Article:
San Pedro Springs Park, A History

Part 2: 1836-present


By Hector Cardenas

Texas’ Oldest Recreation Area

Mirabeau Lamar

John Coffee Hayes

The period of the Republic of Texas after the battle at San Jacinto continued to be a time of carnage and great apprehension in the San Antonio community. The treaty recognizing the independence of Texas from Mexico that General Santa Anna had concluded was disavowed upon his return to Mexico. Mexico continued sending raids into Texas with the intention of intimidating the populace with intentions of striking San Antonio.

During the administration of the second president of Texas, Mirabeau Lamar (1838・841), John Coffee Hays, better known as Texas Ranger Captain Jack Hays, established his headquarters in San Antonio. It was his leadership and training that his Rangers were equipped with the proper weaponry and skills to fight on horseback. When they were not out scouting they would join local Mexican caballeros and Comanche warriors on the grounds by the springs for races and feats of horsemanship. These matches witnessed by local citizens have left us the earliest recorded use of the area around the springs as a recreation center.

Comanche Warrior

John Crittenden Duval writes in Early Times in Texas (1892),

Drawn up in lines of one side of the arena, and sitting like statues upon their horses, were the Comanche warriors, decked out in their savage finery of paints, feathers and beads, and looking with Indian stoicism upon all that was going on around them. Opposite to them were the Texas Rangers dressed in buckskin hunting shirts, leggings and slouched hats and with pistols and Bowie knives stuck in their belts. The Mexican rancheros, dressed in their steeple crown, broad brimmed sombreros, showy scarfs and slashed trousers, holding gracefully in check the fiery mustangs on which they were mounted.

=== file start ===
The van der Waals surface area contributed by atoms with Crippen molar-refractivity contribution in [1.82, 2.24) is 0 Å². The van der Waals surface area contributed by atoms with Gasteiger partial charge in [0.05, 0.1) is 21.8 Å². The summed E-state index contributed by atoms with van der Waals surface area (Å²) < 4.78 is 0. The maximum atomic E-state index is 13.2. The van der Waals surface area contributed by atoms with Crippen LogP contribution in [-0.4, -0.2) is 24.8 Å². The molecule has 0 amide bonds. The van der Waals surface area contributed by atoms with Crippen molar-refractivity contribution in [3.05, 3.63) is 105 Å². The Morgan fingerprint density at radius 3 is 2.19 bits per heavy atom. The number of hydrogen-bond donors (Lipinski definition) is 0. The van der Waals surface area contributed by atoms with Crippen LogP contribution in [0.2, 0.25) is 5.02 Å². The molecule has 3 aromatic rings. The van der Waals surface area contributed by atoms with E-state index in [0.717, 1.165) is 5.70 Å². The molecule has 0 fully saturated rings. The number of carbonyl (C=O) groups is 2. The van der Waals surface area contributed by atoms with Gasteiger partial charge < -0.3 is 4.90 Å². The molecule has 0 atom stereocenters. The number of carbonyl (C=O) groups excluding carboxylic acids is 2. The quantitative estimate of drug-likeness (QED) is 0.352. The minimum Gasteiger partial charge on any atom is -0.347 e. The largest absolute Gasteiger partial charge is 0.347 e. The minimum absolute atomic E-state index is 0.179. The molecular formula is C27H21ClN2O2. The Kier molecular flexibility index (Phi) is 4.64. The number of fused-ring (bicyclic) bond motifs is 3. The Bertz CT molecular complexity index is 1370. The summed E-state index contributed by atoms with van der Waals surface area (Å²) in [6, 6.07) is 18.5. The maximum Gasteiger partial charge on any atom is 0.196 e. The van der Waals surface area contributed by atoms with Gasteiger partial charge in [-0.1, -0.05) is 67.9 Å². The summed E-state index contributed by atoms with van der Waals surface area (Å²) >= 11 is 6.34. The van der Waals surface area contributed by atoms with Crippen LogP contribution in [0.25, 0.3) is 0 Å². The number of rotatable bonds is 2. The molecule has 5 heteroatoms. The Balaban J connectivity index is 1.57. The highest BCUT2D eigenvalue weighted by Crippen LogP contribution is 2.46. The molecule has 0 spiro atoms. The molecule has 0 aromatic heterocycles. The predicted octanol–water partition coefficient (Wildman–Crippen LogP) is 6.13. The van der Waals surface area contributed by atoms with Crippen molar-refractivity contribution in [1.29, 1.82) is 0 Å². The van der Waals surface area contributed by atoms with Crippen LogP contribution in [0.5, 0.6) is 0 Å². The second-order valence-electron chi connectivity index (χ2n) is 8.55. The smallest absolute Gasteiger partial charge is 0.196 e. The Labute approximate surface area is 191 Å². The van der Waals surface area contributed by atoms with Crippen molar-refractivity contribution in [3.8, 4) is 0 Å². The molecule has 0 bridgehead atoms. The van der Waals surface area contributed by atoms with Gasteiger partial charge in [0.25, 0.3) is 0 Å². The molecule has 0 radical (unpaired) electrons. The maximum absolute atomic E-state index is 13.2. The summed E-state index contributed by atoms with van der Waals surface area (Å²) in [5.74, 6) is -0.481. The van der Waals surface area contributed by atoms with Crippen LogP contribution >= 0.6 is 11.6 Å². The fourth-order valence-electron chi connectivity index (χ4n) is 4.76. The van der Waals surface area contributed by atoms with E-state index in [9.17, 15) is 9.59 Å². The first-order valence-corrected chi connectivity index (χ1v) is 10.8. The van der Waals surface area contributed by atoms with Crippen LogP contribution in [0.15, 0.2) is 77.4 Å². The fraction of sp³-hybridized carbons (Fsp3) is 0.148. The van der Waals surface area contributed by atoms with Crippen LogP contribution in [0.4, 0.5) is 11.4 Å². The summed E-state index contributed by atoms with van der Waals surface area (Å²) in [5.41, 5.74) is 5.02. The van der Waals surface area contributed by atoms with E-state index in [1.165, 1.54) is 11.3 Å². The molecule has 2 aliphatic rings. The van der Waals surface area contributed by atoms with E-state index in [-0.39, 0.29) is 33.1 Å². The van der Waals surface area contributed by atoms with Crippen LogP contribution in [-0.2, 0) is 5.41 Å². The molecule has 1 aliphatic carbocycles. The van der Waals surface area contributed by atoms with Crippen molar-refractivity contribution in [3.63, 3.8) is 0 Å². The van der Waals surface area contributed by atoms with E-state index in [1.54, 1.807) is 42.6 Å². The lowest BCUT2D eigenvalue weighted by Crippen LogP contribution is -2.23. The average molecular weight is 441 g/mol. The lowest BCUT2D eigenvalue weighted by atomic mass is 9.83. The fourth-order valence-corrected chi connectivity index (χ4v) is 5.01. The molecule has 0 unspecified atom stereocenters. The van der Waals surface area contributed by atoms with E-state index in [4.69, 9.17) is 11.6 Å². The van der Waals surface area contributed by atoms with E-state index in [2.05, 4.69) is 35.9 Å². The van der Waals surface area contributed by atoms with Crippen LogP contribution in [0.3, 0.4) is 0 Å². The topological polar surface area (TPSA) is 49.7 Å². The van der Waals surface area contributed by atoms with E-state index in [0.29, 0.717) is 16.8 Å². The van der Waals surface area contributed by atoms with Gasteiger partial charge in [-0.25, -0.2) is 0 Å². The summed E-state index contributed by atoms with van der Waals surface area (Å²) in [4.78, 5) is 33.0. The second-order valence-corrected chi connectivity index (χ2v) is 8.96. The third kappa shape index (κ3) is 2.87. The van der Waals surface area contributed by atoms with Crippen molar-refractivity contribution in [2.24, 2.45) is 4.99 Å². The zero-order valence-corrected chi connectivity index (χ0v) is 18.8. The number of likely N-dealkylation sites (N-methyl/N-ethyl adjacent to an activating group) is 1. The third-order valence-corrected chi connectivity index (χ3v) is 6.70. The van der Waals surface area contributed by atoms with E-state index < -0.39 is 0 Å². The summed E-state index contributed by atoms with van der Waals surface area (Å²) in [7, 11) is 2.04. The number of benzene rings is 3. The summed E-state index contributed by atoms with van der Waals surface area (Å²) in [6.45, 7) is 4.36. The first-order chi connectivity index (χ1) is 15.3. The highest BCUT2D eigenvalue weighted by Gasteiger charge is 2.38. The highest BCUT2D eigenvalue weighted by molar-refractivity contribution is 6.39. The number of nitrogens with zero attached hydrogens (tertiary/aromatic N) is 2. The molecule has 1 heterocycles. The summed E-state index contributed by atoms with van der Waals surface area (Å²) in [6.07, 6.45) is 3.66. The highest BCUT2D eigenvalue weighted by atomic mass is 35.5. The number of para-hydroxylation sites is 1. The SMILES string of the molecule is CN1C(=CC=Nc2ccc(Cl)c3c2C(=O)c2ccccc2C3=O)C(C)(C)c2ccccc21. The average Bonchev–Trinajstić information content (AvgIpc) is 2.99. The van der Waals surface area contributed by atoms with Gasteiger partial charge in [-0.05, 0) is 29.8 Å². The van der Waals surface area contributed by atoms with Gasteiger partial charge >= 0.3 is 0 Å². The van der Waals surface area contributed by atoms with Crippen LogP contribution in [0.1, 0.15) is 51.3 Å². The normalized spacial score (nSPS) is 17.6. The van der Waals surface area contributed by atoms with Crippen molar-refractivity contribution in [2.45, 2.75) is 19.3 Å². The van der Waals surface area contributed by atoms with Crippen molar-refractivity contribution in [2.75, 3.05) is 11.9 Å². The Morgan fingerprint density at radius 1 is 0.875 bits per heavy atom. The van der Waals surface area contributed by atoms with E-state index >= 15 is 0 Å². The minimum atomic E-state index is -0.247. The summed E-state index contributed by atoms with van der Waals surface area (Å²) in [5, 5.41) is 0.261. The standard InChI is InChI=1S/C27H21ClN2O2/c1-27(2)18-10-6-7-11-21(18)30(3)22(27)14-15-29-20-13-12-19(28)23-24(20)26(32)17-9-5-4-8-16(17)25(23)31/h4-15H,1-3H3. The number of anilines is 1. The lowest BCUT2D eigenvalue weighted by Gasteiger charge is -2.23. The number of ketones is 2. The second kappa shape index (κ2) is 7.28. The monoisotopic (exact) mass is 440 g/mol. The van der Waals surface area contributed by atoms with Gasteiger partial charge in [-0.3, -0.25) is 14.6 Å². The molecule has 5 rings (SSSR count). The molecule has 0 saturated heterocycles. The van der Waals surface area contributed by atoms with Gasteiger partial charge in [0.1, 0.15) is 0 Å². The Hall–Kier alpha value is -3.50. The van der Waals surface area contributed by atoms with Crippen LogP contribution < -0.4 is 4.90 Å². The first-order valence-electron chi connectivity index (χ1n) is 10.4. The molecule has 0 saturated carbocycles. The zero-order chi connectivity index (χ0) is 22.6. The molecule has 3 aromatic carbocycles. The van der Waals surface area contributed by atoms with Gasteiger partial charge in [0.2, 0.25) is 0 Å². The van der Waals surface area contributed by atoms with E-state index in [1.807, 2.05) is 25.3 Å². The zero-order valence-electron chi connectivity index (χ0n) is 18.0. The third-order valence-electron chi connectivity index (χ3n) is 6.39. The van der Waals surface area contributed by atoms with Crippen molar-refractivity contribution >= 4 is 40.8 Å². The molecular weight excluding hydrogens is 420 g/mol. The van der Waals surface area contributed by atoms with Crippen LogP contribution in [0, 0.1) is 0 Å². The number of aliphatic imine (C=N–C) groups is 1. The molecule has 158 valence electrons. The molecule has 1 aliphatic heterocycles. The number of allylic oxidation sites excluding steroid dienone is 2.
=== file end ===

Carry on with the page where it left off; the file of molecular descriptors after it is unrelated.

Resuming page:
Duval continues his narrative describing a demonstration of shooting an imaginary foe with both pistols and arrows while hiding under the horse’s neck and numerous other daring acrobatics performed while riding at full gallop. The event concluded with the breaking of several wild horses after which prizes were awarded to the contestants.

Mexican American War

Anticipating war with Mexico, which was officially declared on May 13, 1846, the U.S. sent troops into Texas while the State still flew the Republic Lone Star flag in October, 1845. There were three companies of the 2nd United States Dragoons led by Brevet Colonel William S. Harney. Since there were no quarters in the town proper to accommodate the soldiers, the men pitched their tents near the springs of San Pedro. San Pedro Springs Park thus became the first home of a United States garrison in Texas.


Soon the area became a recruit and training center for hundreds of volunteers from the United States. Brigadier General John E. Wool, Commander of the Army of the Center, trained his troops at San Pedro Springs before joining Zachary Taylor’s command at Saltillo, Mexico. The fortunes of this war proved healthy for San Antonio. It was not a battle field but a supply center and consequently a place of government disbursements that encouraged new commercial ventures and promoted settlement.


After the war, in 1848 San Antonio became the headquarters for the 8th Military Department and the park continued bivouacking the U. S. dragoons. At one time the City offered 100 acres of land around the springs with the stipulation that no digging of rock in the vicinity of the springs be allowed. Fortunately the offer was turned down for the reported cause: “The low land is unhealthy and the open space makes it easy for Indians to attack.” The Army later accepted a parcel of land on the east side of the city which became Fort Sam Houston.


In 1849, Brevet Major General William J. Worth, a well-known national hero of the Mexican war and now serving as commander of the Military Departments of Texas and New Mexico, was stricken with cholera and died in San Antonio. In his memory San Pedro Springs was renamed for a period, “Worth Springs.”

Continue to next page